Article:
It is the national PTA Teacher Appreciation Week 2016, and there are a number of ideas hosted on the PTA’s website for how you can #thankateacher. If you are a teacher, you can start a GoFundMe campaign for classroom supplies or, if you are a parent, to personally thank your children’s teachers. The PTA offers a toolkit so you can plan events to honor teachers in your schools as part of a celebration that has taken place in the first week of May since 1984.
(The National Alliance for “Public” Charter Schools also decided to schedule their “National Charter Schools Week” for the same week this year in what I am sure was not a deliberate effort to steal some free publicity at all.)
Teacher Appreciation Week is, of course, a lovely idea, and when it was launched in 1984, I doubt any of its founders could envision the issues facing teachers and teaching today. Teachers across the country are getting cards, flowers, baked good, and some very well deserved naches. Historically, teachers always have been highly motivated by the affective rewards of teaching – seeing children learn, gaining affirmation from their successes, building relationships with children and colleagues – but who can say no a nicely concentrated dose of positivity?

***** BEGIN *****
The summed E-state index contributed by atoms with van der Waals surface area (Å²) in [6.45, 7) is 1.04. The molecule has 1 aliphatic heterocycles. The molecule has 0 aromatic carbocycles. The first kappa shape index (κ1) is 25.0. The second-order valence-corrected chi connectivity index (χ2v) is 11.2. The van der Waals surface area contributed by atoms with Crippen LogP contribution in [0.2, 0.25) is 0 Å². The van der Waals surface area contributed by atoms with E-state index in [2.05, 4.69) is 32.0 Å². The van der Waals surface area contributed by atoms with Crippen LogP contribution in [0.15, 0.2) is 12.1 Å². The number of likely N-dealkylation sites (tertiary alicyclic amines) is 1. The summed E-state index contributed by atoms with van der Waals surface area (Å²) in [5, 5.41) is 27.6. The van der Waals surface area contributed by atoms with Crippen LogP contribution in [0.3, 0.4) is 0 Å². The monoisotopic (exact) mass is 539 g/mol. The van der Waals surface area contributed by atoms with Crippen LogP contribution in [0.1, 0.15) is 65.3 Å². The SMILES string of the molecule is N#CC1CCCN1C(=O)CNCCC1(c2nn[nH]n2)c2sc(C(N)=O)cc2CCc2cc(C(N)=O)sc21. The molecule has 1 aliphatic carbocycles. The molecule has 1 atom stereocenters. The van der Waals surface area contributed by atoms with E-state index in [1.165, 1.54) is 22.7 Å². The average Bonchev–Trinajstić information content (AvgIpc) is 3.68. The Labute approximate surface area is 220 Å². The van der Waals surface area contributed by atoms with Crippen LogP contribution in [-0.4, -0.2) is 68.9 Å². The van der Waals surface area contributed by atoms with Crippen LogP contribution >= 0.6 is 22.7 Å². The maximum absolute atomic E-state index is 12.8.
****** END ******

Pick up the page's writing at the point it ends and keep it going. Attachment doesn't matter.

Gift baskets and flowers, however, don’t address the other 175 days of the school year, and those remain, as they have for some time now, unnecessarily stressfuland subject to policies and incentives that diminish teachers’ autonomy and satisfaction in their work. Teachers remain with policies that reduce their ability to plan their own classrooms, subjected to evaluations based upon invalid statistical methods using standardized test scores, and blamed for everythingfrom being lazy to putting the future of the nation in jeopardy. No wonder thatenrollments in teacher preparation programs have fallen steeply from a high of over 700,000 in 2009 to barely above 450,000 in 2014 – high school students have ears and eyes, after all. If we keep appreciating teachers like this, we may not have very many of them left to appreciate.
How should we really appreciate our teachers all year long? A few suggestions:
Actually Treat Teachers as Professionals. Education reform has an unfortunate tendency to treat teachers as if they are hopelessly outdated, the equivalent of a quill pen and parchment in the digital age. In that view, teacherHow to Appreciate Teachers | Daniel Katz, Ph.D.: